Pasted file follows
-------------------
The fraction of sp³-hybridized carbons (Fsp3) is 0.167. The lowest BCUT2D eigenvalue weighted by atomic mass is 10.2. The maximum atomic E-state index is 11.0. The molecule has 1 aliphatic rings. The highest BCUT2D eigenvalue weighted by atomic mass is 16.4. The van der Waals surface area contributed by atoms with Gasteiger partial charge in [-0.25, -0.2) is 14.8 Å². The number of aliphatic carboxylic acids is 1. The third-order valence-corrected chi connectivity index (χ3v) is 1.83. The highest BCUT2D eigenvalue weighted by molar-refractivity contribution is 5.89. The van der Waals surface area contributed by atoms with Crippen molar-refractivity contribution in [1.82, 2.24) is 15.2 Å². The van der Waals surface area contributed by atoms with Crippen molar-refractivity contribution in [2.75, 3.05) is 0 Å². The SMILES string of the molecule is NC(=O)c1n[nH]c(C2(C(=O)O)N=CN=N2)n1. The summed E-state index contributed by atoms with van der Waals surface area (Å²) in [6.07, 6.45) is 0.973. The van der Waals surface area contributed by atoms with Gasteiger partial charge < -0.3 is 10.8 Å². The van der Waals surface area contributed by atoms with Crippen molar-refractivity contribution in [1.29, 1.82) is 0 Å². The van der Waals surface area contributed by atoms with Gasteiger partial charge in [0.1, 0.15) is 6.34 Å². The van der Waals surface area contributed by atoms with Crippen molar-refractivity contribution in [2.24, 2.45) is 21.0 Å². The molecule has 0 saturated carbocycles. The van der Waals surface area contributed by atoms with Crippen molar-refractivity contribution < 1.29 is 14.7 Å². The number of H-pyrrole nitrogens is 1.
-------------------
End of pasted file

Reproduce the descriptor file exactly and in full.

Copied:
The fraction of sp³-hybridized carbons (Fsp3) is 0.167. The lowest BCUT2D eigenvalue weighted by atomic mass is 10.2. The maximum atomic E-state index is 11.0. The molecule has 1 aliphatic rings. The highest BCUT2D eigenvalue weighted by atomic mass is 16.4. The van der Waals surface area contributed by atoms with Gasteiger partial charge in [-0.25, -0.2) is 14.8 Å². The number of aliphatic carboxylic acids is 1. The third-order valence-corrected chi connectivity index (χ3v) is 1.83. The highest BCUT2D eigenvalue weighted by molar-refractivity contribution is 5.89. The van der Waals surface area contributed by atoms with Crippen molar-refractivity contribution in [1.82, 2.24) is 15.2 Å². The van der Waals surface area contributed by atoms with Crippen molar-refractivity contribution in [2.75, 3.05) is 0 Å². The SMILES string of the molecule is NC(=O)c1n[nH]c(C2(C(=O)O)N=CN=N2)n1. The summed E-state index contributed by atoms with van der Waals surface area (Å²) in [6.07, 6.45) is 0.973. The van der Waals surface area contributed by atoms with Gasteiger partial charge < -0.3 is 10.8 Å². The van der Waals surface area contributed by atoms with Crippen molar-refractivity contribution in [1.29, 1.82) is 0 Å². The van der Waals surface area contributed by atoms with Gasteiger partial charge in [0.1, 0.15) is 6.34 Å². The van der Waals surface area contributed by atoms with Crippen molar-refractivity contribution in [2.24, 2.45) is 21.0 Å². The molecule has 0 saturated carbocycles. The van der Waals surface area contributed by atoms with Crippen molar-refractivity contribution < 1.29 is 14.7 Å². The number of H-pyrrole nitrogens is 1.